The background to this case is the implementation, in the UK, of the initial stages in the operation of the EU Emissions Trading Scheme ('the EU ETS') launched on 1 January 2005. Directive 2003/87/EC of the European Parliament and of the Council of 13 Octoberj 2003 establishing a scheme for greenhouse gas emission allowance trading ('the Emissions Trading Directive') and amending Council Directive 96/61/EC2 ('the Emissions Trading Directive')3 resulted in the worlds first international trading scheme for CO2, a flagship element in a strategy for EU Member States designed to help them achieve compliance with their commitments under the Kyoto Protocol to the United Nations Framework Convention on Climate Change.
The initial stage4 included a requirement of Member States to prepare National Allocation Plans (NAPs) containing a list of installations, for example, power stations, to be covered by the Emissions Trading Directive and the quantity of allowances to be allocated to each.
In Case T-130/06 Drax Power5 and others v European Commission, the Court of First Instance held that an application by Drax Power and others for annulment of Commission Decision C(2006) 426 final of 22 February 2006 concerning a proposed amendment to the National Allocation Plan notified by the UK in accordance with the Emissions Trading Directive was inadmissible. The Court ruled that the applicants could not be considered to be 'directly concerned' by the contested decision within the meaning of the fourth paragraph of Article 230 of the European Treaty on legal standing:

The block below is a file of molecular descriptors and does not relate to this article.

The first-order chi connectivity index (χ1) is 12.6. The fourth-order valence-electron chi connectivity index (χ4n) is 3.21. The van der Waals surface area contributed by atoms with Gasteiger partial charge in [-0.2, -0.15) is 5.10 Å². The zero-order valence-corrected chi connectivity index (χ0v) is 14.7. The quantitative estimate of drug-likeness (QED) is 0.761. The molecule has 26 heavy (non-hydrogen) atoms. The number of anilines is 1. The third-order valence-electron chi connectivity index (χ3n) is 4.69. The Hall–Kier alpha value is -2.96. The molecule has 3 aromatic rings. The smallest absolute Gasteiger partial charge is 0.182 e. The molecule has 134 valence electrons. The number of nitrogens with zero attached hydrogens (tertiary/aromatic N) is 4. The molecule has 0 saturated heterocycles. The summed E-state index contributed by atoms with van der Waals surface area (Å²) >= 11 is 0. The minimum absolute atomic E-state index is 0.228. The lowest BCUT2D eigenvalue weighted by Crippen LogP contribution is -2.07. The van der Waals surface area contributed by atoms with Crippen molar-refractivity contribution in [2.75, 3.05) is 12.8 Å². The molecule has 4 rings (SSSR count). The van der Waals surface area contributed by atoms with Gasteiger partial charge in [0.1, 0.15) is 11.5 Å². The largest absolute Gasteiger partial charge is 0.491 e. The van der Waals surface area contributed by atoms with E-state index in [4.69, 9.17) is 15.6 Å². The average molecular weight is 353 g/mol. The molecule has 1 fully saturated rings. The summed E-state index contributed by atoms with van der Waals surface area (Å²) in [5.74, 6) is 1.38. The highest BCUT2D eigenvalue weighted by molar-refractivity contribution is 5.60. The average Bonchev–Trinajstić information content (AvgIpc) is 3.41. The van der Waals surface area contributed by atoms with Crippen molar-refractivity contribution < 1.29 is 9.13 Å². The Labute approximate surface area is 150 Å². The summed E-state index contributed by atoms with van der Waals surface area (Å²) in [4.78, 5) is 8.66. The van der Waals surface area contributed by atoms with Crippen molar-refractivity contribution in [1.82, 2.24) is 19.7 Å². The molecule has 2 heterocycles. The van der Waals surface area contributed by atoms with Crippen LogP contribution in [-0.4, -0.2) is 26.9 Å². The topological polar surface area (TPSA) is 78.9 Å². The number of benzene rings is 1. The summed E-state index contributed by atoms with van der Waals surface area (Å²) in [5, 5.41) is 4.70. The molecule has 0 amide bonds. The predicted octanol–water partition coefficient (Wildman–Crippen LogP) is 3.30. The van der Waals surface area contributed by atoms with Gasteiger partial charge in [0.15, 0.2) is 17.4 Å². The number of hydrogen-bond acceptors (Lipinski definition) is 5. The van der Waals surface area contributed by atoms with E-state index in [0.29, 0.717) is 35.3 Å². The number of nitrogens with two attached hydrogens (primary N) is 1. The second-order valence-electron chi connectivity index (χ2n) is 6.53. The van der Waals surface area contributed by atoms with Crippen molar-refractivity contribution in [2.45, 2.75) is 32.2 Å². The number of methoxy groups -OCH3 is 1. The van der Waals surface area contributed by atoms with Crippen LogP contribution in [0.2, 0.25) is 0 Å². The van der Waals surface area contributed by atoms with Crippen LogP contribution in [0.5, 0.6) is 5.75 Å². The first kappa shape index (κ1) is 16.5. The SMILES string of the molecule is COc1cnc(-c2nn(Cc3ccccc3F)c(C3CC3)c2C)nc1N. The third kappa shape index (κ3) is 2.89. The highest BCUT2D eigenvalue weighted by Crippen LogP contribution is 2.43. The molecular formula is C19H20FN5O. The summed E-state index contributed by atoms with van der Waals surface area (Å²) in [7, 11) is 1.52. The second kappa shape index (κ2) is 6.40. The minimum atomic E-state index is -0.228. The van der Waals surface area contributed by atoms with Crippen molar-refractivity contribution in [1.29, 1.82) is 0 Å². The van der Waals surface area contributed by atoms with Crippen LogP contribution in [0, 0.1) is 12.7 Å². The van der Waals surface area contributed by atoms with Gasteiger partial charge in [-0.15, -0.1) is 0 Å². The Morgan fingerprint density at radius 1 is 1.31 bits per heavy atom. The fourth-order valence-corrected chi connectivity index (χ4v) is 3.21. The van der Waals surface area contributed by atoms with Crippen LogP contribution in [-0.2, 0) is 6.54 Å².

Any natural or legal person may, under the same conditions, institute proceedings against a decision addressed to that person or against a decision which, although in the form of a regulation or a decision addressed to another person, is of direct and individual concern to the former...
Emissions trading is one of three market-based mechanisms7 available to Parties to the UN Kyoto Protocol on climate change. The European Emissions Trading Scheme is independent of the Protocol but is intended to help EU Member States achieve their binding targets under the Protocol. The logic of emissions trading is best illustrated by referring to the influential essay by Garrett Hardin, 'The Tragedy of the Commons'.8 Hardin predicted that individual users will appropriate resources owned by many to the point where the resources may be degraded and destroyed where property rights do not exist or are ill-defined. Such resources, known as 'commons' or 'common-pool resources' (CPRs), have two characteristics that create conditions for resource deterioration, namely rivalry and open access. Rivalry over consumption combined with an inability to prevent others from using a resource removes any incentive for individual resource users to constrain their resource use. Historically, governments have tackled this dilemma in a number of ways, including taking resources under public control, for example National Parks, or prescribing the types of technology that can be deployed by CPR users, for example fisheries. Governments have also created market incentives such as tradable quotas with a view to encouraging common resource users to internalise costs and adjust their assessment of costs and benefits. Emissions trading in carbon is designed to establish a property rights regime by creating value around entitlements (Allowances) to use the atmosphere as a sink for polluting emissions, and help establish a market and a price for carbon.9 Each EU Member State limits overall national CO2 emissions from the energy and industrial sectors through the emissions allocation process, thereby creating scarcity and establishing a functioning market.